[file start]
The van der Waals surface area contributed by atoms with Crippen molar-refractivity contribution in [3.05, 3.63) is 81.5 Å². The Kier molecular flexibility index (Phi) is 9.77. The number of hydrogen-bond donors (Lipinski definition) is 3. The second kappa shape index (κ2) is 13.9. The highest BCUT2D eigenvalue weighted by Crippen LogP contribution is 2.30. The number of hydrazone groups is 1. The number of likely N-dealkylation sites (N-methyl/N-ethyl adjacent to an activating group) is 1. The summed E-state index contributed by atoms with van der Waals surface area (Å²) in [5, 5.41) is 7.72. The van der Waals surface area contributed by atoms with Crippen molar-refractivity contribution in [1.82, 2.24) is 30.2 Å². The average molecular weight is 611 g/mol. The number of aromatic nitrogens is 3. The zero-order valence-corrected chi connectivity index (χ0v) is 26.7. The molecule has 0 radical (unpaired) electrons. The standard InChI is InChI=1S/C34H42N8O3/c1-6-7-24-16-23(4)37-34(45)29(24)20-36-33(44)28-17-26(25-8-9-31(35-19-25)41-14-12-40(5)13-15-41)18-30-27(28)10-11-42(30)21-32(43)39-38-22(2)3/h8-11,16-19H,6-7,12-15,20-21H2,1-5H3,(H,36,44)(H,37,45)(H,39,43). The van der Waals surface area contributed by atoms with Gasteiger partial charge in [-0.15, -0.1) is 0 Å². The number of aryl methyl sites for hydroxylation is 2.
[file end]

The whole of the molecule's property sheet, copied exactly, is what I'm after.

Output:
The van der Waals surface area contributed by atoms with Crippen molar-refractivity contribution in [3.05, 3.63) is 81.5 Å². The Kier molecular flexibility index (Phi) is 9.77. The number of hydrogen-bond donors (Lipinski definition) is 3. The second kappa shape index (κ2) is 13.9. The highest BCUT2D eigenvalue weighted by Crippen LogP contribution is 2.30. The number of hydrazone groups is 1. The number of likely N-dealkylation sites (N-methyl/N-ethyl adjacent to an activating group) is 1. The summed E-state index contributed by atoms with van der Waals surface area (Å²) in [5, 5.41) is 7.72. The van der Waals surface area contributed by atoms with Crippen molar-refractivity contribution in [1.82, 2.24) is 30.2 Å². The average molecular weight is 611 g/mol. The number of aromatic nitrogens is 3. The zero-order valence-corrected chi connectivity index (χ0v) is 26.7. The molecule has 0 radical (unpaired) electrons. The standard InChI is InChI=1S/C34H42N8O3/c1-6-7-24-16-23(4)37-34(45)29(24)20-36-33(44)28-17-26(25-8-9-31(35-19-25)41-14-12-40(5)13-15-41)18-30-27(28)10-11-42(30)21-32(43)39-38-22(2)3/h8-11,16-19H,6-7,12-15,20-21H2,1-5H3,(H,36,44)(H,37,45)(H,39,43). The van der Waals surface area contributed by atoms with Gasteiger partial charge in [-0.15, -0.1) is 0 Å². The number of aryl methyl sites for hydroxylation is 2.